I left NYC three years ago to take my kids away from the grit and grime, the crowded playgrounds, the noise, the smell and the claustrophobic feeling the city can take on. Leaving the big city was made easier by the existence of the urban farm my mother Randa and her partner Barb had started on a riverside hilltop in the Stanton Heights neighborhood of the city of Pittsburgh.
above: South-East view of the main field, April 2009
above: aerial view detail of farm and map
This Pittsburgh farm is six acres right in the heart of the city and the only land zoned for farming within the city limits. I am now dedicating more time working on the farm and learning the growing process from seed to flower to sustenance. I am also researching structural bamboo and cold hardy bamboos to begin farming and harvesting. My first art project I plan to pursue with the bamboo is a treehouse type of structure incorporating tetrapak insulation and solar power. The plans are in place but the bamboo is still at least two years off. Getting on plant time is a big shift. This shift I feel is the right thing for me at this time in my life. The world is changing rapidly. Its seems as if everyday brings some new unprecedented change in what once was taken for granted. I like the idea of being grounded. A literal grounding. Its a simple thing.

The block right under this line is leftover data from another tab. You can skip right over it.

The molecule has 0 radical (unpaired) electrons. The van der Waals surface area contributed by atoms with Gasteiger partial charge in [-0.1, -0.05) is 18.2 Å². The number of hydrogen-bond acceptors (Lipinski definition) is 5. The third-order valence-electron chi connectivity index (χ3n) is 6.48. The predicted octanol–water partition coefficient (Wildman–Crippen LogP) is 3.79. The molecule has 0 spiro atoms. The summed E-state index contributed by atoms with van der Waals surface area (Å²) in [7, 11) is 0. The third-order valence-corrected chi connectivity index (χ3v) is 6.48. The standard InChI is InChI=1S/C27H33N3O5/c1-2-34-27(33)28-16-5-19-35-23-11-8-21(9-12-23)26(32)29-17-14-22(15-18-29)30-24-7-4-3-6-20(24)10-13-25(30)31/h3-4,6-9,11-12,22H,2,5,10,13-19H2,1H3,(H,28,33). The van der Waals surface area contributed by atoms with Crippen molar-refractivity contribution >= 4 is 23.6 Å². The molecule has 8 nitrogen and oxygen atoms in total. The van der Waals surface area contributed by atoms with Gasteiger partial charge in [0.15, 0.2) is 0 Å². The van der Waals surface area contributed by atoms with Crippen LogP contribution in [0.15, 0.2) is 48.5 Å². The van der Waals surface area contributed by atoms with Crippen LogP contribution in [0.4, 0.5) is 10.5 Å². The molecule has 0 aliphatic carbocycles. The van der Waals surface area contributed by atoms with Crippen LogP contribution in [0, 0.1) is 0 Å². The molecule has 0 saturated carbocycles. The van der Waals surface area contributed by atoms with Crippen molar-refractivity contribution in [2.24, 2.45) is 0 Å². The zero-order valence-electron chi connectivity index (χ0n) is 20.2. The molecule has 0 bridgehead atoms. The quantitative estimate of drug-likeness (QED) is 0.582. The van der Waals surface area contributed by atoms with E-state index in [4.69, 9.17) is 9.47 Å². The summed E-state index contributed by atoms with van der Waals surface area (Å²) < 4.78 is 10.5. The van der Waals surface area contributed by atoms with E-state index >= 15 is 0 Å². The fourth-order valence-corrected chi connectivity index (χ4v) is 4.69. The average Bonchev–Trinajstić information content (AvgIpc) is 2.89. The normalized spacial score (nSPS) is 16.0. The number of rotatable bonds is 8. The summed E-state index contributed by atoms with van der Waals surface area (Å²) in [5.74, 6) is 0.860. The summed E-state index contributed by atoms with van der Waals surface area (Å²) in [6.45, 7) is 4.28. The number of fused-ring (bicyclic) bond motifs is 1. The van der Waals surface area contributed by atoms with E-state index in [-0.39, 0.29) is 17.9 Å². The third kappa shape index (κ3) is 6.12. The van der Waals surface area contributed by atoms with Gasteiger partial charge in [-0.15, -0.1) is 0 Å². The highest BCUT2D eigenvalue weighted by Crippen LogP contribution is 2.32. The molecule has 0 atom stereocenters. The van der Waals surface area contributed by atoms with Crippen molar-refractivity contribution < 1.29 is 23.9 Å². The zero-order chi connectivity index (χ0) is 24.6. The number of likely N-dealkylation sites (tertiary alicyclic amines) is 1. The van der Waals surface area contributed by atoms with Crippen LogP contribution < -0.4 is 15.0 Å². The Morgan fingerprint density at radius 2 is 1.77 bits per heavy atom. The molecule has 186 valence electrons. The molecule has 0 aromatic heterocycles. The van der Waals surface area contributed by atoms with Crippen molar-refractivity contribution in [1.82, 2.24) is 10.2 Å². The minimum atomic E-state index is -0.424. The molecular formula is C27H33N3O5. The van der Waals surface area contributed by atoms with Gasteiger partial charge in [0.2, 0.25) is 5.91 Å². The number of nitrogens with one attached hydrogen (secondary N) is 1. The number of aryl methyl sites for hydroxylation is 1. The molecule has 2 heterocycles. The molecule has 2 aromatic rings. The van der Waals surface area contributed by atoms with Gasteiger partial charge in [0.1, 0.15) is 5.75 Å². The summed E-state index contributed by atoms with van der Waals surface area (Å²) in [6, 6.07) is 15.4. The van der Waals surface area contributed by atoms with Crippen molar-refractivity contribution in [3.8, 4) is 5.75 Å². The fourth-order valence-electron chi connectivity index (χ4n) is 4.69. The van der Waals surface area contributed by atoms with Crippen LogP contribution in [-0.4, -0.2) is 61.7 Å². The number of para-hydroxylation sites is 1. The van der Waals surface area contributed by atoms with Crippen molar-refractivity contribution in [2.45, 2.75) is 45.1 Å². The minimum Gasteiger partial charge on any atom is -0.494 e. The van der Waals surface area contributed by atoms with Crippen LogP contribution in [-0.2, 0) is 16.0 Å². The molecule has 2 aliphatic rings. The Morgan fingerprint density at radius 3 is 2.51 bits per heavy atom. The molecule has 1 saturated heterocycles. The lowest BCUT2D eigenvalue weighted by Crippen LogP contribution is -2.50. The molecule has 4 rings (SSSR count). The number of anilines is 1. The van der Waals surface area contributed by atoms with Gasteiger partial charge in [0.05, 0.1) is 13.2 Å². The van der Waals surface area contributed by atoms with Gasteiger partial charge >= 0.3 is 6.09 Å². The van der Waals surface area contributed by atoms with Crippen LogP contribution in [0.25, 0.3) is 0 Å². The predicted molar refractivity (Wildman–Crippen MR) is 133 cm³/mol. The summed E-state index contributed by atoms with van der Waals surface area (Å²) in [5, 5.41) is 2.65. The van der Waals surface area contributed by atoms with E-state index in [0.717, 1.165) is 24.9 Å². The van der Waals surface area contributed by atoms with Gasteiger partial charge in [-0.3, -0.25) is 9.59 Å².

above: I took a run with my brother to pick up a truckload of straw leftover from a university downhill gocart race. Barb and I in front of the farm truck and the strawbale structure.